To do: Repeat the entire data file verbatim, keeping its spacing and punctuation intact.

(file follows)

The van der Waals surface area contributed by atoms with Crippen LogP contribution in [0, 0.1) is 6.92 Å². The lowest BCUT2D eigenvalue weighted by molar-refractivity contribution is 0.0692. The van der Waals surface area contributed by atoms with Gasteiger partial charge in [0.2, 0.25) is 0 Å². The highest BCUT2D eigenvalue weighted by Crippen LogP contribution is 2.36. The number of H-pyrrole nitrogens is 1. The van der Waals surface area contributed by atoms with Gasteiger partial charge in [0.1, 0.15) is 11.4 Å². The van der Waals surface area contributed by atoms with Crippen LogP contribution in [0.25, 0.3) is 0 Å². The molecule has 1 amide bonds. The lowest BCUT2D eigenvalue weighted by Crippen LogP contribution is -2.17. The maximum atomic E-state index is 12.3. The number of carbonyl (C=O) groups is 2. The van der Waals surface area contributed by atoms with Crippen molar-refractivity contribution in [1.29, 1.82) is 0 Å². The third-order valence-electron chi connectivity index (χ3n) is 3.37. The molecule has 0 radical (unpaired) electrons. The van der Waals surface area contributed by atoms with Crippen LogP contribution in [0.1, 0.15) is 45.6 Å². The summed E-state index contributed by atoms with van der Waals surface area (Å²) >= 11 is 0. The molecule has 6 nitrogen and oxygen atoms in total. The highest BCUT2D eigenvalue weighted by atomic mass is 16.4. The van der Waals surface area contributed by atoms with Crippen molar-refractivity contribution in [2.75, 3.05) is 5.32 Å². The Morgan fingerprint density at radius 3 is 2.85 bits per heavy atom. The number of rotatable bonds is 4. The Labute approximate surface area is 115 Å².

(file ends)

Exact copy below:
The van der Waals surface area contributed by atoms with Crippen LogP contribution in [0, 0.1) is 6.92 Å². The lowest BCUT2D eigenvalue weighted by molar-refractivity contribution is 0.0692. The van der Waals surface area contributed by atoms with Gasteiger partial charge in [0.2, 0.25) is 0 Å². The highest BCUT2D eigenvalue weighted by Crippen LogP contribution is 2.36. The number of H-pyrrole nitrogens is 1. The van der Waals surface area contributed by atoms with Gasteiger partial charge in [0.1, 0.15) is 11.4 Å². The van der Waals surface area contributed by atoms with Crippen LogP contribution in [0.25, 0.3) is 0 Å². The molecule has 1 amide bonds. The lowest BCUT2D eigenvalue weighted by Crippen LogP contribution is -2.17. The maximum atomic E-state index is 12.3. The number of carbonyl (C=O) groups is 2. The van der Waals surface area contributed by atoms with Crippen molar-refractivity contribution in [1.29, 1.82) is 0 Å². The third-order valence-electron chi connectivity index (χ3n) is 3.37. The molecule has 0 radical (unpaired) electrons. The van der Waals surface area contributed by atoms with Crippen LogP contribution in [0.1, 0.15) is 45.6 Å². The summed E-state index contributed by atoms with van der Waals surface area (Å²) >= 11 is 0. The molecule has 6 nitrogen and oxygen atoms in total. The highest BCUT2D eigenvalue weighted by atomic mass is 16.4. The van der Waals surface area contributed by atoms with Crippen molar-refractivity contribution in [2.75, 3.05) is 5.32 Å². The Morgan fingerprint density at radius 3 is 2.85 bits per heavy atom. The number of rotatable bonds is 4. The Labute approximate surface area is 115 Å².